Species appear two times in time.out

Hi, I have a problem in reading result file.

Some primary species in <time.out> appear two times; one column with the header of "t_xxx" and the other start with just "xxx" without "t_" ahead.

For example, I have "t_fe+2" column next to the"fe+2" column, and they are a little different (trend is similar).

 t_fe+2       fe+2      
0.2022E-18  0.8529E-03 

I want to know the difference and which Fe+2 is real aqueous ferrous concentration.

Thank you.

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  • Hi Jaeshik,

    The first set of species that are written out as "t_fe+2" are the total concentrations, and the others such as "fe+2" are the actual concentrations of those species. So "fe+2" is the "real aqueous ferrous concentration". So in this case "t_fe+2" would include the concentration of Fe+2 plus other species such as Fe(OH)2, FeOH+, FeCl2, FeS, etc...

    best regards,


  • Oh, thank you Dr. Sonnenthal,

    I got to know the difference clearly now but here is one more question.

    Let's say we sample the groundwater under reducing condition and measure the ferrous ion after filtering particulate (ferric) hydroxides out.

    In this case, what I need to compare with this measured value is it fe+2 or t_fe+2? 

    Again, does the t_fe+2 column contain both aqueous and solid phase fe+2 compounds? (Is FeS you wrote in the above reply is aqueous FeS(aq) that is partitioned from solid FeS(s) mineral?)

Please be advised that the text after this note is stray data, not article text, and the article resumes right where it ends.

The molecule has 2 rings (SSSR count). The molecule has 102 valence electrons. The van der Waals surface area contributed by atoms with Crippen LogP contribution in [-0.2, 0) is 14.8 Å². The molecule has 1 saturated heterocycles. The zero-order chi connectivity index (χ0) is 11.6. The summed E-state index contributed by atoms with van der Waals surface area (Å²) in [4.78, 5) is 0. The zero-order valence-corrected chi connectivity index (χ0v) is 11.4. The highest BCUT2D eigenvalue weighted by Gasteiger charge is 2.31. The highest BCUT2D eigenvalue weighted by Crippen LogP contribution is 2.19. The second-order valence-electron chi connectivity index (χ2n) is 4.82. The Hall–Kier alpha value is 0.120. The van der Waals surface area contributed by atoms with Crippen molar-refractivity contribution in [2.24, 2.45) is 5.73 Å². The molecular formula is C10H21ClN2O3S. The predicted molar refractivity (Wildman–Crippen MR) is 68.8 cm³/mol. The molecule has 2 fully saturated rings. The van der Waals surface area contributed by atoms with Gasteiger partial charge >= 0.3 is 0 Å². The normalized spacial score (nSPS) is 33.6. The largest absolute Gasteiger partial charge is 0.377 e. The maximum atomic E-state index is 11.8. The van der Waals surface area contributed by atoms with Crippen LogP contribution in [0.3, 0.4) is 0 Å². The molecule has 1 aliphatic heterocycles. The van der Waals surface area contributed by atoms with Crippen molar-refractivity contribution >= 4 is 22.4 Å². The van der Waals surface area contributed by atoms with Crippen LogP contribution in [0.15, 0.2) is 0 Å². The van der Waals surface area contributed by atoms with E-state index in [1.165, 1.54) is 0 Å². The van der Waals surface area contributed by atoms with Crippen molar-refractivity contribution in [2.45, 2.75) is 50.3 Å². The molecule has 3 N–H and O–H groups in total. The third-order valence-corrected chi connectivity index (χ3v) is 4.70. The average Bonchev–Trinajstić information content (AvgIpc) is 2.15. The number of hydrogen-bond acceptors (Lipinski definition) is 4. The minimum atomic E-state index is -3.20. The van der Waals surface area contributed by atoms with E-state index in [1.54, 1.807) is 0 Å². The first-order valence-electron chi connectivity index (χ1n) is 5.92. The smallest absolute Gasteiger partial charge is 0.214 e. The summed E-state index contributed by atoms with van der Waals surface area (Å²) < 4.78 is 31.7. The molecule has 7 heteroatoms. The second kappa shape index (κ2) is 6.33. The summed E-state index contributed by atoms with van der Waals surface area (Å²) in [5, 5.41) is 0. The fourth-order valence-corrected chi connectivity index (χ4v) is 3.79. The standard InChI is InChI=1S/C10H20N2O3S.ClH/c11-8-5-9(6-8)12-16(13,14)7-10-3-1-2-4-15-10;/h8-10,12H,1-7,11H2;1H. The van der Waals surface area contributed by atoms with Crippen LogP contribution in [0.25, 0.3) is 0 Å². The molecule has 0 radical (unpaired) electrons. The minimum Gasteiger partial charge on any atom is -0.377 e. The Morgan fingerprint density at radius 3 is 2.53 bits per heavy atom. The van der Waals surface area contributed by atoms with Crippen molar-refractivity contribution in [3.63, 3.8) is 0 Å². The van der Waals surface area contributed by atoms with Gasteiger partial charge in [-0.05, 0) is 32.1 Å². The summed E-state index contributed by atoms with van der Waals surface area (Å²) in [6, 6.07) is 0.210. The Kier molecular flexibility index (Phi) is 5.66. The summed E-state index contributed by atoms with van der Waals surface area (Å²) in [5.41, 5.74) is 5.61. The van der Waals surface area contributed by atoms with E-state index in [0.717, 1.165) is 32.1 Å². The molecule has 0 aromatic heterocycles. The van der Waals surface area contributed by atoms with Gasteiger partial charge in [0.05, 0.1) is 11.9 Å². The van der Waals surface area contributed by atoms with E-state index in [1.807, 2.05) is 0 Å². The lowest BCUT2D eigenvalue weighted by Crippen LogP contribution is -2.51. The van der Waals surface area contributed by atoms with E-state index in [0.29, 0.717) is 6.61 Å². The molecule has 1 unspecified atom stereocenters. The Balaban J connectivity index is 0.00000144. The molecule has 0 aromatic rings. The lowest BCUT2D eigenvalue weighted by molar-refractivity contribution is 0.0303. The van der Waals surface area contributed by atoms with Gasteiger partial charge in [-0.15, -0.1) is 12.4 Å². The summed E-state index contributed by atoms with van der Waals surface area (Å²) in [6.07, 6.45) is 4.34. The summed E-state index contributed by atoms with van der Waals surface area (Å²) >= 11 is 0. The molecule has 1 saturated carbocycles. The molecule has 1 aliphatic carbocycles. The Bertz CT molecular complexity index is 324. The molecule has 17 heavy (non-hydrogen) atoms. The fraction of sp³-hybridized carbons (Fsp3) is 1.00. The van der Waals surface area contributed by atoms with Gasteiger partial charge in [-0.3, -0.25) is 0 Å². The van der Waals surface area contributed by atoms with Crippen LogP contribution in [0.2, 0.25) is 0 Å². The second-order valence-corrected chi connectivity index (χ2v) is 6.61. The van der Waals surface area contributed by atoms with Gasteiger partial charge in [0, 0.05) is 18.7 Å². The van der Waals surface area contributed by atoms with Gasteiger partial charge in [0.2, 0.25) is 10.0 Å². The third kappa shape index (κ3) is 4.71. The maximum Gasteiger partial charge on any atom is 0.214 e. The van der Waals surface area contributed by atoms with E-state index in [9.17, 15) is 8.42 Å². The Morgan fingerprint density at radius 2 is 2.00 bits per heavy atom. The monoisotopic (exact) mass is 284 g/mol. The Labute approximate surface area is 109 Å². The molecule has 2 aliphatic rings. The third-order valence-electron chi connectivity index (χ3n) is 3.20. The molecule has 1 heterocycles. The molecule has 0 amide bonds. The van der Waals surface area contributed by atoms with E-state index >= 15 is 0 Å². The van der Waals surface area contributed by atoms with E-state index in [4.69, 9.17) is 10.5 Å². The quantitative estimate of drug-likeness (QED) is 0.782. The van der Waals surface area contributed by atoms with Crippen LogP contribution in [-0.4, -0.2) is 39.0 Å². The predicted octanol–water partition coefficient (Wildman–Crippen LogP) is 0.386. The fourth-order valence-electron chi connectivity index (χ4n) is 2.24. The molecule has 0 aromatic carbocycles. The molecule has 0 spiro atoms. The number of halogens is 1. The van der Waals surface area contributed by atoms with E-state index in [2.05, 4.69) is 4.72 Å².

Thank you in advance : )

  • Hi Jaeshik,

    The total concentrations, such as "t_fe+2" only refer to aqueous species concentrations, not solids. Yes, FeS was meant to be FeS(aq). If you measure the Fe+2 concentration, then what you compare it to depends on the analysis method. If you removed all Fe+3 solids and then measured all dissolved Fe, assuming it is Fe+2, then you would compare it to "t_fe+2". That is likely your case, right? Otherwise, if you  measured actual species concentrations then you would compare them to Fe+2, Fe(OH)2 (aq), etc..


  • Yes, Only if the "t_fe+2" column represent all the aqueous fe2+ species and not solid phase, I can regard the measured value as "t_fe+2". 

    It's clear now. 

    Thank you for the kind lesson.

  • Hi Jaeshik,

    you could also print out all of your Fe containing secondary species in plot.out and sum up all Fe(II) and Fe(III) species separately. This is a little laborious work, but it gives you a good feeling about the fraction of dissolved Fe(III) contained in t_fe+2.

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